News Column

Q&A with CEO of Bustos Media LLC

November 9, 2007

Alex Ryshawy

Q: What is your general opinion about the trend of the U.S. Hispanic TV and Radio Broadcasting sector?

Amador Bustos: There is still a lot of potential in the Spanish broadcast sector but it is getting more crowded and competitive by the minute since the general market and publicly traded operators have discovered the benefits of addressing our market.

Q: Where do you see higher growth, in radio or TV?

AB: There is opportunity and growth potential in both Spanish-media sectors. However, the growth potential does not lie solely in radio or television. The greatest opportunity resides in working the mid-size hyper growth markets around the country.

Q: Why has Bustos Media (BM) decided to enter into the TV market after being an important radio player?

AB: The decision to go into television developed from a need and an opportunity. We had a need to cross promote our radio clusters. The opportunity came from the fact we could buy a good 150,000 Kw in-market Television station for less than an FM radio station. In each of the three markets where we have purchased TV stations—Sacramento, Salt Lake City and Milwaukee—we have bought them at a fraction of the cost of our FM radio stations.

Q: Along with cross promotion, are there any other synergies that you are discovering from owning both radio and TV properties in the same markets?

AB: The reduced cost of creating interesting local TV programming with radio personalities and the artists who come to the radio stations for interviews has been a pleasant surprise. The on-air radio personalities are energized to have the opportunities to exhibit their talents on TV.

Q: Why did you choose to affiliate with Azteca America (AA) in TV?

AB: To see the future of Spanish-language television in the U.S. we need to look at the history of Mexican television. Upon examination, we can see that since the monopoly of Televisa was broken, TV Azteca has made steady progress in gaining market share.

Q: How do you see AA's progress in the U.S. Hispanic market?

AB: Just as TV Azteca has made progress in gaining market share in Mexico, AA will continue to gain ground in the U.S. Hispanic market. Its quality of telenovelas, entertainment and sports programming—particularly soccer—is as good as any of the other competitors. It will only be a matter of time before AA becomes a force Univision and Telemundo will have to reckon with.

Q: How would you compare this progress to that of Univision and Telemundo?

AB: Azteca America has done a remarkable job building its U.S. network and achieving over 80 percent coverage of the U.S. Hispanic population in fewer than 10 years. AA would have gained more ground sooner if it hadn't had a faulty start with its initial partnerships.

Q: What has been the major challenge in building your radio network?

AB: Fortunately for Bustos Media, access to capital has not been a problem. Our biggest challenge has been, and continues to be, access to good stations at a reasonable price.

Q: Are you now benefiting from any economies of scale?

AB: Yes, we have realized important synergies in those markets where we have a strong radio and TV cluster. The savings have come from the lower cost of managing and operating as a group.

Q: What challenges do you expect to encounter in the TV market?

AB: The biggest challenge facing our TV properties is gaining cable and satellite carriage. It is also a task to break the misconception that Low Powered Television stations are somehow less desirable even though they may have similar cable carriage as the full power stations.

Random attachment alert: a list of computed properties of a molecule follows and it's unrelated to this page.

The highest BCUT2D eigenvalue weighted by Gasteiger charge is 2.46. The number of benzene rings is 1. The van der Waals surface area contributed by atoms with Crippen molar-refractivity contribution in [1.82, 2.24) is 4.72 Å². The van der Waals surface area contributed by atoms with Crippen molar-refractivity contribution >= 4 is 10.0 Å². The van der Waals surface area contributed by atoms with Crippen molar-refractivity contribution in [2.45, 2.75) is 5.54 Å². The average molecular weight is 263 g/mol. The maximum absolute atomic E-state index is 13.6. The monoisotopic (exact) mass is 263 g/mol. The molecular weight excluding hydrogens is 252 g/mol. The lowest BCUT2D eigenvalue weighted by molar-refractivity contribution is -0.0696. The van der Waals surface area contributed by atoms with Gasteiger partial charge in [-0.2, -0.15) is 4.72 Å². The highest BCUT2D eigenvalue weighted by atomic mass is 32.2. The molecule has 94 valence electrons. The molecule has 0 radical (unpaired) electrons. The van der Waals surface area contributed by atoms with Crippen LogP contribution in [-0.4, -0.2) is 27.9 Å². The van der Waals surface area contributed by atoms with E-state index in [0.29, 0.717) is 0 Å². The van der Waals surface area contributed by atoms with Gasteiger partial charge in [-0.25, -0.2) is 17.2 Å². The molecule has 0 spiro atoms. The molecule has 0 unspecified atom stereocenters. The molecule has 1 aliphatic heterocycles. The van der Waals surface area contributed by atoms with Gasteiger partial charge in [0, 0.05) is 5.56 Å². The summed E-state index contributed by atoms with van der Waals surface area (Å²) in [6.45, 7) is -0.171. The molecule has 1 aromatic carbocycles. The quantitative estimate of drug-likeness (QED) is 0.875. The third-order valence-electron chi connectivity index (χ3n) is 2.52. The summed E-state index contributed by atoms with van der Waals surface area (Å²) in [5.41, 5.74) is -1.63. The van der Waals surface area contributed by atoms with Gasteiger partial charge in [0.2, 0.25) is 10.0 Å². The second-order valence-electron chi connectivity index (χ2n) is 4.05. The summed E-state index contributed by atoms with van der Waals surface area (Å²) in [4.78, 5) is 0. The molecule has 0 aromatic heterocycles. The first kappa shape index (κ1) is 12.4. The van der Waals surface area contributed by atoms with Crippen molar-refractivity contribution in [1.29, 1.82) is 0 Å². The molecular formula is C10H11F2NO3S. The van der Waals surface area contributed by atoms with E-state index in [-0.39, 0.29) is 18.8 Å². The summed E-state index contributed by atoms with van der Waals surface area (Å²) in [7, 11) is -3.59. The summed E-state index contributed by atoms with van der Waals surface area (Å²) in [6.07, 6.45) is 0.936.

Q: You have historically concentrated your radio properties in the West and Northwestern portions of the U.S. Do you ever anticipate expanding to other geographic regions of the country?

AB: We continue to explore our entrance into other hyper growth midsize markets that need early consolidation. In 2008 we hope to begin another round of acquisitions, which will keep our company at the forefront as an independent Spanish-language broadcast operator.

Q: Do you consider that adding local flavor to the programming attracts more audience share to the networks?

AB: A sprinkling of local programming will give the entire station relevance and the distinction that will allow us to sell at premium rates.

Q: What is Bustos Media doing in radio and TV in this regard?

AB: We are taking advantage of having well-known singers and bands visit our radio studios. Once they conclude their interviews on the radio, we lead them to the TV studio for the recording of TV promos and interviews. Those interviews are subsequently broadcast as part of our local entertainment shows.

Q: How do you perceive the positioning of Bustos Media and Azteca America in the U.S. Hispanic Market?

AB: When we compare ourselves to the giants in our media sectors, we are clearly the underdogs. We use the knowledge of our third-rank position as motivation to create value with every step we take.

Q: What are your expectations of your company's performance for 2007-2008?

AB: In these tough revenue times for all broadcasters we are proud to say that we have continued to pace at double-digit growth in "same store" revenue; as well as cash flow.

Q: What is Bustos Media's current TV and Radio coverage of the U.S. Hispanic market?

AB: As a percentage of the national market, our footprint is still modest because we are absent from the mega Hispanic metro areas. However, with our current collection of 25 owned and operated radio stations plus our more than 40 affiliates we are approaching the 50 percent national coverage mark.

Q: What is the plan to increase the network coverage in Radio and TV?

AB: The plan is simple: continue to produce good results with our current properties and react quickly when good buying opportunities come our way.

Source: (c) 2007. All rights reserved.

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